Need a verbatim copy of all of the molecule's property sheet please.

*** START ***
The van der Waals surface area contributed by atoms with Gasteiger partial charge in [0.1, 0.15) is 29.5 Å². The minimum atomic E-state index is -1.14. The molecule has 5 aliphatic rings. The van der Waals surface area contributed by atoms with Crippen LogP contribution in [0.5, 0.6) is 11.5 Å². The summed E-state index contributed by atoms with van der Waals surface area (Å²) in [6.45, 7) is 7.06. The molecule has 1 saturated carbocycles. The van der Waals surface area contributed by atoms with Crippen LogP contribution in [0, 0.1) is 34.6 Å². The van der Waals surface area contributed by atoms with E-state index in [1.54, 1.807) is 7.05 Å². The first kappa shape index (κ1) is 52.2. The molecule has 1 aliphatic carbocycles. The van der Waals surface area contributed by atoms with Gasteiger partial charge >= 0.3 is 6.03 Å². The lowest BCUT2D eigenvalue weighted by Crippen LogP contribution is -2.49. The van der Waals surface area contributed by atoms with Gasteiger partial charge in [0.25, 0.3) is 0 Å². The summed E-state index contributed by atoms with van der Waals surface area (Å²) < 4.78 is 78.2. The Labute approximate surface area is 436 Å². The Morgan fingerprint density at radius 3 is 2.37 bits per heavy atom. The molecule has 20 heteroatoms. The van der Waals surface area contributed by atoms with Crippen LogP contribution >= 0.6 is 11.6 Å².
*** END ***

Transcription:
The van der Waals surface area contributed by atoms with Gasteiger partial charge in [0.1, 0.15) is 29.5 Å². The minimum atomic E-state index is -1.14. The molecule has 5 aliphatic rings. The van der Waals surface area contributed by atoms with Crippen LogP contribution in [0.5, 0.6) is 11.5 Å². The summed E-state index contributed by atoms with van der Waals surface area (Å²) in [6.45, 7) is 7.06. The molecule has 1 saturated carbocycles. The van der Waals surface area contributed by atoms with Crippen LogP contribution in [0, 0.1) is 34.6 Å². The van der Waals surface area contributed by atoms with E-state index in [1.54, 1.807) is 7.05 Å². The first kappa shape index (κ1) is 52.2. The molecule has 1 aliphatic carbocycles. The van der Waals surface area contributed by atoms with Gasteiger partial charge >= 0.3 is 6.03 Å². The lowest BCUT2D eigenvalue weighted by Crippen LogP contribution is -2.49. The van der Waals surface area contributed by atoms with Gasteiger partial charge in [0.25, 0.3) is 0 Å². The summed E-state index contributed by atoms with van der Waals surface area (Å²) < 4.78 is 78.2. The Labute approximate surface area is 436 Å². The Morgan fingerprint density at radius 3 is 2.37 bits per heavy atom. The molecule has 20 heteroatoms. The van der Waals surface area contributed by atoms with Crippen LogP contribution >= 0.6 is 11.6 Å².